In the context of Lebanon, where the healthcare system is intricately entwined with the prevailing economic conditions, understanding the implications for patients with DM and HTN is not only pertinent but also represents a critical step toward informed policymaking and targeted interventions. This exploratory study aims to contribute to this burgeoning discourse by examining the lifestyle, access to medications, health-seeking behaviors, stress levels and specific healthcare-related challenges faced by a sample of Lebanese individuals with DM and HTN, amid one of the worst economic crisis of the century.


Study design

We conducted an exploratory, cross-sectional study, using a snowball sample of 156 adults. Participants were recruited from the general Lebanese population during the period between December 2021-March 2022 and August 2022-November 2022 through an anonymous online survey that required on average 15–20 min to be completed. The online survey, which was created using Google Forms platform, was distributed through social media channels, such as Facebook, Instagram, and WhatsApp. Prior to starting the questionnaire, an informative introduction was included which clearly stated the purpose of the research study and highlighted essential criteria for the participants’ consent such as voluntary participation, confidentiality and anonymity of the information provided by them. The survey was accessible exclusively to Lebanese individuals aged above 18 years old, who consented to this study and reported a previous diagnosis of either HTN and/or DM. All data was kept anonymous.


The online self-administered questionnaire consisted of 81 questions that were either closed-ended or 5/7-point Likert scale questions, ranging from 1 (the lowest) to 5/7 (the highest). The first 8 questions targeted the respondents’ sociodemographic traits including a question about having any type of health insurance. The following questions mainly tackled DM (12 questions) and HTN (13 questions), assessing the history of the disease, the existence of any other comorbidities, the prescribed medications and how the economic crisis affected their medication acquisitions. The next 19 questions focused on the respondents’ health-seeking behaviors and lifestyle including their sugar and salt intake, drinking, smoking, and exercise habits. In addition, information regarding access to healthcare was gathered and their perceptions on their health, particularly with respect to clinical consequences in case of changing/stopping their medications without referring to their physicians and their inability to follow up with their physicians, was captured. The third part of the questionnaire assessed the respondents’ mental health, starting with an overall evaluation of stress level rated on a scale of 1 to 7 with 1 being the lowest and 7 being the highest. We asked about the factors contributing to stress and assessed stress in its different dimensions using the validated 21-item Depression, Anxiety and Stress Scale (DASS-21) questionnaire which serves as a quantitative assessment tool for measuring distress across the three dimensions of depression, anxiety, and stress [20, 21]. Respondents rated each of the 7 questions per axis on a scale from 0 to 3, with the scores interpreted as follows: 0 points for never (the statement did not apply to me at all), 1 point for sometimes (the statement applied to me to some degree, or some of the time), 2 points for often (the statement applied to me to a considerable degree, or a good part of the time) and 3 points for almost always (the statement applied to me very much, or most of the time). The total for each scale is multiplied by 2 and consequently, each scale score ranges from 0 to 42, with higher total scores reflecting greater severity in depression, anxiety, and stress levels. The severity levels of the different dimensions were categorized into normal, mild, moderate, severe and extremely severe, based on cutoff points previously used [20] as shown in Table 1. It is worth noting that the participants answered only the questions that applied to their diagnosis and situation.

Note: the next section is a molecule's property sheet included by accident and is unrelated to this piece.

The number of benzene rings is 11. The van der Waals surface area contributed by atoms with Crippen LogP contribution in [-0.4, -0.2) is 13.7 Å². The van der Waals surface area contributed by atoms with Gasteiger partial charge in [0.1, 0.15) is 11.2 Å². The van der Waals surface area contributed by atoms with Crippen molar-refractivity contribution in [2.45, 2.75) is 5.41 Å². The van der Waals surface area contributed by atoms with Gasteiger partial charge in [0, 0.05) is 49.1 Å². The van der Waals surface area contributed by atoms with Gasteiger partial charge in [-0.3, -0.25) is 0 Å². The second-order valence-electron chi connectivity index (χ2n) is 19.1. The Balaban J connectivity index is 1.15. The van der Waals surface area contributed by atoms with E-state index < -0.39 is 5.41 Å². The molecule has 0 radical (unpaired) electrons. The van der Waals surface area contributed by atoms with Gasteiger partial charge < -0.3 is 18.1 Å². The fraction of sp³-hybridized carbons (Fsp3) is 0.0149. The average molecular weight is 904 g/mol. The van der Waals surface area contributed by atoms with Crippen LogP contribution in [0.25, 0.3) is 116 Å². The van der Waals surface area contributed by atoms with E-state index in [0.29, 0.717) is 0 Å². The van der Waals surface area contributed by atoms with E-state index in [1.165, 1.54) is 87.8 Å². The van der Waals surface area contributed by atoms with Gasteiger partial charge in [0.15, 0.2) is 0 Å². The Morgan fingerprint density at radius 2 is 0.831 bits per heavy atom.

Table 1 Severity levels of depression, anxiety, and stress

The contact information of the principal investigator/ corresponding author of this study and the Institutional Review Board (IRB) committee at the Lebanese American University (LAU) were also included should the respondent wish to ask questions or withdraw from the study.

The English questionnaire was translated to Arabic and back translated to English for consistency and validity by a certified bilingual translator, as previously reported [22]. The questionnaire was then pilot tested on a sample of 15 bilingual individuals. The resulting data were not included in the final analysis, but were rather used to assess clarity, readability, cultural relevance of both language versions, and estimate the needed time for questionnaire completion. Consequently, the questionnaire was edited before its online administration. The consenting participants were given the flexibility to choose between English and Arabic based on their comfort and preference; 48 (31%) filled the questionnaire in Arabic and 106 (69%) chose to fill it in English. The study was approved by the IRB committee at LAU under the code number LAU.SOM.AG1.11/Jan/2022.

Statistical analysis